Thursday, Sept. 7, 2017 | 11:37 a.m.
UNLV’s plan to seek out a loan to complete funding for its football practice facility was approved by the Nevada Board of Regents on Thursday at a meeting in Elko.
The vote to approve was close, as the motion passed by a 4-2 count. Several regents expressed deep skepticism about the university’s strategy, and the dialogue between UNLV president Len Jessup and the regents grew tense during several exchanges.
UNLV has reported $18.24 million in pledged donations toward the facility, which is expected to cost $22.25 million. But the university only has $6.4 million in hand; the rest has been pledged but not paid yet. With the board’s approval, UNLV will now obtain a loan to cover the remainder of the cost, and repay the debt as pledged money comes in over the next five years.
Athletic director Desiree Reed-Francois spoke at the meeting, and head football coach Tony Sanchez video-conferenced in, still wearing his Rebels gear from a just-completed practice on campus. Both stressed the need for the new facility, to be named the Fertitta Football Complex, in order for UNLV to field a more competitive program.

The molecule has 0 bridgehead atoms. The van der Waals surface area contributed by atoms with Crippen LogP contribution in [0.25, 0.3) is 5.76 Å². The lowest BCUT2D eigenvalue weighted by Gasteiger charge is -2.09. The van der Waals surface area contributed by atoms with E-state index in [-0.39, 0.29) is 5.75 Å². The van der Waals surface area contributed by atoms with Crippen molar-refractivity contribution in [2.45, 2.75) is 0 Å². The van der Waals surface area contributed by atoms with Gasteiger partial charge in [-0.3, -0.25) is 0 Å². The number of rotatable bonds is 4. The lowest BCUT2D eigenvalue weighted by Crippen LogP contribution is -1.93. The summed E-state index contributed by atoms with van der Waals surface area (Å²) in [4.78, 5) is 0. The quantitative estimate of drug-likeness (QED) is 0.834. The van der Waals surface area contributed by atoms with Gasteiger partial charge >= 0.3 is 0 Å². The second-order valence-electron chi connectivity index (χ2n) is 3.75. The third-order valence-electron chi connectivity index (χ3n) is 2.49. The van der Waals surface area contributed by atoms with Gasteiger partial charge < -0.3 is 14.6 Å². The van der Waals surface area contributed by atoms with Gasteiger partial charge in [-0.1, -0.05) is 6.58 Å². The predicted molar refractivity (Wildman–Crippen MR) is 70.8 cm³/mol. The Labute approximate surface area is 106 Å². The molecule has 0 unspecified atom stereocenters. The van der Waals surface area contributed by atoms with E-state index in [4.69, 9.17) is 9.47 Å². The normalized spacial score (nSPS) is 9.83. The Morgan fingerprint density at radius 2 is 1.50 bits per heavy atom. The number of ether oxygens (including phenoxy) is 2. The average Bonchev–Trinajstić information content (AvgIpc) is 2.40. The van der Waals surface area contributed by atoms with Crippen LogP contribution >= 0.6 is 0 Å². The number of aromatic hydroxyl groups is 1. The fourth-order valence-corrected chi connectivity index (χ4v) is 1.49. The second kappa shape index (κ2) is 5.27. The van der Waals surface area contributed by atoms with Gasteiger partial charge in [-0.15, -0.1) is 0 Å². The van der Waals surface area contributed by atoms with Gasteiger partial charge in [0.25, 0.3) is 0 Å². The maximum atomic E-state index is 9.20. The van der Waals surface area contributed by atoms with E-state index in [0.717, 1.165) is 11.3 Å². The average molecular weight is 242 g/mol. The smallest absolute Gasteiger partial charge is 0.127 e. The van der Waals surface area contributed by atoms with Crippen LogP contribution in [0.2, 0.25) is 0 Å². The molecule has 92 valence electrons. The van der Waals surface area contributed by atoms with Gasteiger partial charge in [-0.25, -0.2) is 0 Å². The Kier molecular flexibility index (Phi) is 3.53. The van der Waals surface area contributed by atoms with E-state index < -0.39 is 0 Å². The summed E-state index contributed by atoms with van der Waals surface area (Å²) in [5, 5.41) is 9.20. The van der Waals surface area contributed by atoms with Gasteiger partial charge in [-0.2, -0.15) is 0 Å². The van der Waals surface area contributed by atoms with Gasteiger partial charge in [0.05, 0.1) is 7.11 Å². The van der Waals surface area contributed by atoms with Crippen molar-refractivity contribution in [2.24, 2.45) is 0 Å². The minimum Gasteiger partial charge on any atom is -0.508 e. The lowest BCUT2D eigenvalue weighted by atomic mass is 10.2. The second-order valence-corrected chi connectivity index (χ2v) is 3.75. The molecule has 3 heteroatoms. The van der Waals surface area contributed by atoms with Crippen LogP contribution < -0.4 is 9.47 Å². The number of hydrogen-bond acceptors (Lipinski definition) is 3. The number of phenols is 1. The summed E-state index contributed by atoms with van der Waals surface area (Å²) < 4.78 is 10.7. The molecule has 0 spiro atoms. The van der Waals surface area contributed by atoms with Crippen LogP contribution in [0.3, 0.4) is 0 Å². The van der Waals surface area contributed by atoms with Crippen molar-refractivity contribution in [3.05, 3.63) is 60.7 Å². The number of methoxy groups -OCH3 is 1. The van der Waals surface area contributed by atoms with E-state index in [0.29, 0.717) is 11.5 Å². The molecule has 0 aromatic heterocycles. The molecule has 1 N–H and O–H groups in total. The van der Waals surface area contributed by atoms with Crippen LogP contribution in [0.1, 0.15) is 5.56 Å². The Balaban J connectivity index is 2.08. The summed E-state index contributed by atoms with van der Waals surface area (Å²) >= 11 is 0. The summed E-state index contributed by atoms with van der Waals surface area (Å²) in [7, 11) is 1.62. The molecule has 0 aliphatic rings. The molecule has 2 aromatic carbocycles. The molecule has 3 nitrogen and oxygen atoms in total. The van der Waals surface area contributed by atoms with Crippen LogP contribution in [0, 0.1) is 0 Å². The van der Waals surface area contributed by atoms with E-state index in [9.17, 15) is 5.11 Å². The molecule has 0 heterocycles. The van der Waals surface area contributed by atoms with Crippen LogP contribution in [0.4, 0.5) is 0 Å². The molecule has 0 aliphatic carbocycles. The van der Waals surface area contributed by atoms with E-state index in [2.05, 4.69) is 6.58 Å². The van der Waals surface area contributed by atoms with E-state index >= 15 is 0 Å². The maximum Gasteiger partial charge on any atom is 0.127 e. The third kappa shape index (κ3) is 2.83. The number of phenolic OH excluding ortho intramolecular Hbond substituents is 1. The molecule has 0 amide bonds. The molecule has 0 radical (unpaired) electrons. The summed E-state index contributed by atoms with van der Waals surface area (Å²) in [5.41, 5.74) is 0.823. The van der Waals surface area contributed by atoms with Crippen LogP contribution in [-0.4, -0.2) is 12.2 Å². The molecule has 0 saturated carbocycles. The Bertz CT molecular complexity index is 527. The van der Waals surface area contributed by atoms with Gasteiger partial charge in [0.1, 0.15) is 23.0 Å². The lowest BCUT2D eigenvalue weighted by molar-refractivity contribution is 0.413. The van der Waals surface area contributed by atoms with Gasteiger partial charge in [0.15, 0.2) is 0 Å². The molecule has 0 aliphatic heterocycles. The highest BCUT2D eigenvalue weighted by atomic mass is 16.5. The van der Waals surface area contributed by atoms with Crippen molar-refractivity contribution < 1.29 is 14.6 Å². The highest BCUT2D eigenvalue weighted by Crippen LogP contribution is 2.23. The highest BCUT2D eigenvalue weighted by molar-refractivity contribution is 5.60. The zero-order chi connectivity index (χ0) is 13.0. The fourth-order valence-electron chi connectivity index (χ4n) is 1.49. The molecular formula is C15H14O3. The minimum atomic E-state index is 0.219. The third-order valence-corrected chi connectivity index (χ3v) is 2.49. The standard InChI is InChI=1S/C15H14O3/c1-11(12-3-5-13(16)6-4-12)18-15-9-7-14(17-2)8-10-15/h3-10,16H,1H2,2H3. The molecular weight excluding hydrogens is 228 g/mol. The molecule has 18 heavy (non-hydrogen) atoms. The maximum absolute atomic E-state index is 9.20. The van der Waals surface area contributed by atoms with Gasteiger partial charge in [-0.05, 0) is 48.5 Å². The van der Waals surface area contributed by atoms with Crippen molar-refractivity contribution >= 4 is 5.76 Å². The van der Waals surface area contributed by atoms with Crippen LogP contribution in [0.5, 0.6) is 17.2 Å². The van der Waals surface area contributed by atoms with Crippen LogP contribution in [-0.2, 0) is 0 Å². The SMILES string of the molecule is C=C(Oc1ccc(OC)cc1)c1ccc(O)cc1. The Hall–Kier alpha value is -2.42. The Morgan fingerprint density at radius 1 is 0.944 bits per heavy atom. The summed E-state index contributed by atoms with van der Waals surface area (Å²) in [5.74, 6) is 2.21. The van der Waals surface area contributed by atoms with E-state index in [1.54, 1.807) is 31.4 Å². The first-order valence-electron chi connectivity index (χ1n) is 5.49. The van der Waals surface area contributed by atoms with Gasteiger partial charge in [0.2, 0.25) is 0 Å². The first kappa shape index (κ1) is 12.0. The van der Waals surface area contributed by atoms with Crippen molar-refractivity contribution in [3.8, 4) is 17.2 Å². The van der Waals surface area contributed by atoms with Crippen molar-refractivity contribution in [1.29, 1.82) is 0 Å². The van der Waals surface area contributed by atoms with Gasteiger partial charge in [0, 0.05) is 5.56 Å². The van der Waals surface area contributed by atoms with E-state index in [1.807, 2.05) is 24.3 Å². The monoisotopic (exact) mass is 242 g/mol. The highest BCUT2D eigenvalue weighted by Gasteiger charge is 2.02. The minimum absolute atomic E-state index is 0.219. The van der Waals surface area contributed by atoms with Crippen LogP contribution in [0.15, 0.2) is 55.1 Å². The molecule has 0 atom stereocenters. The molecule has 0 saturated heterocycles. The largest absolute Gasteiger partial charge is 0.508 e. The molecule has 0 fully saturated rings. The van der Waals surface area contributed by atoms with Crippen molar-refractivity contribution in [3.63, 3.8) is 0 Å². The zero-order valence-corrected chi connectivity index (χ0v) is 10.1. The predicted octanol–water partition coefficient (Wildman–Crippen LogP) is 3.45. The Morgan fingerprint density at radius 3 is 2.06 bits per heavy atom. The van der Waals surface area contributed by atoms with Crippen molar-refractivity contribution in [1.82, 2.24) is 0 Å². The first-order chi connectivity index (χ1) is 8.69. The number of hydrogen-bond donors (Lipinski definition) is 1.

The regents didn’t seem to take issue with the project itself, but with the funding plan. Business Finance and Facilities committee chair Trevor Hayes questioned Jessup’s comparison to the school’s Hospitality Hall project, which was similarly financed through a mixture of donations, pledges and loans and is expected to open in the spring of 2018.
“I support the idea of this facility and I see the importance of it and the need for it for coach and the team to flourish,” Hayes said. “But I also have a great deal of concern about the financing plan. I don’t have a great deal of confidence in the numbers I receive from UNLV on anything related to financing. The comparison to Hospitality Hall is one of the reasons I’m very reluctant to support this. We were told at the time, ‘It’s just going to be a bridge loan to pay off until the pledges come in.’ We still have not received enough pledges to pay for that.”
Regent Allison Stephens questioned Jessup about whether any shortfall in pledged money would be passed on as a student fee in the future. Jessup said students would not bear any costs.
Hayes and Stephens voted no on the proposal, while the rest of the board voted to approve.
Jessup said that if the plan were to be approved and the rest of the process went smoothly, groundbreaking could possibly begin by the end of the fall semester.
The football complex will be built adjacent to the practice fields at Rebel Park. The 73,000-square-foot building will house training services, study halls, coaches’ offices and other amenities.